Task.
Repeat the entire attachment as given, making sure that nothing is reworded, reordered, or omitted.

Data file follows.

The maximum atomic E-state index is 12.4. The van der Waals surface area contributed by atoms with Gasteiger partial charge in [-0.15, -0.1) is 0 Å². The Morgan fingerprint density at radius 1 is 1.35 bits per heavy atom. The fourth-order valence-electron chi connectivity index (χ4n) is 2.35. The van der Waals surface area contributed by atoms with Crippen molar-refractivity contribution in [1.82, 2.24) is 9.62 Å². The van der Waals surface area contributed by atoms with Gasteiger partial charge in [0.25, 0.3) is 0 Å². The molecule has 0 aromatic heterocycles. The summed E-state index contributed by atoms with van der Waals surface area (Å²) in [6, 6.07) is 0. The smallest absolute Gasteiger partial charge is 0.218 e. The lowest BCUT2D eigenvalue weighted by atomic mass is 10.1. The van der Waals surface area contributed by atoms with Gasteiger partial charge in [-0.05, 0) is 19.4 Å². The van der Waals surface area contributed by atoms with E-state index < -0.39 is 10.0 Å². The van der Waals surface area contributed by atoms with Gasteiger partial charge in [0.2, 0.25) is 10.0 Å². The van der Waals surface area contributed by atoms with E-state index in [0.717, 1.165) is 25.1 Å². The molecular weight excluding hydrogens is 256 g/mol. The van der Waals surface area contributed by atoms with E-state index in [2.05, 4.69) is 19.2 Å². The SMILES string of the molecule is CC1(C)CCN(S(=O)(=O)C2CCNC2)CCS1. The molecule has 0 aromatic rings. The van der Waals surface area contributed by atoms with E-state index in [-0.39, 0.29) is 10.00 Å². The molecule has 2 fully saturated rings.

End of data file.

The maximum atomic E-state index is 12.4. The van der Waals surface area contributed by atoms with Gasteiger partial charge in [-0.15, -0.1) is 0 Å². The Morgan fingerprint density at radius 1 is 1.35 bits per heavy atom. The fourth-order valence-electron chi connectivity index (χ4n) is 2.35. The van der Waals surface area contributed by atoms with Crippen molar-refractivity contribution in [1.82, 2.24) is 9.62 Å². The van der Waals surface area contributed by atoms with Gasteiger partial charge in [0.25, 0.3) is 0 Å². The molecule has 0 aromatic heterocycles. The summed E-state index contributed by atoms with van der Waals surface area (Å²) in [6, 6.07) is 0. The smallest absolute Gasteiger partial charge is 0.218 e. The lowest BCUT2D eigenvalue weighted by atomic mass is 10.1. The van der Waals surface area contributed by atoms with Gasteiger partial charge in [-0.05, 0) is 19.4 Å². The van der Waals surface area contributed by atoms with E-state index < -0.39 is 10.0 Å². The van der Waals surface area contributed by atoms with Gasteiger partial charge in [0.2, 0.25) is 10.0 Å². The van der Waals surface area contributed by atoms with E-state index in [0.717, 1.165) is 25.1 Å². The molecular weight excluding hydrogens is 256 g/mol. The van der Waals surface area contributed by atoms with E-state index in [2.05, 4.69) is 19.2 Å². The SMILES string of the molecule is CC1(C)CCN(S(=O)(=O)C2CCNC2)CCS1. The molecule has 0 aromatic rings. The van der Waals surface area contributed by atoms with E-state index in [-0.39, 0.29) is 10.00 Å². The molecule has 2 fully saturated rings.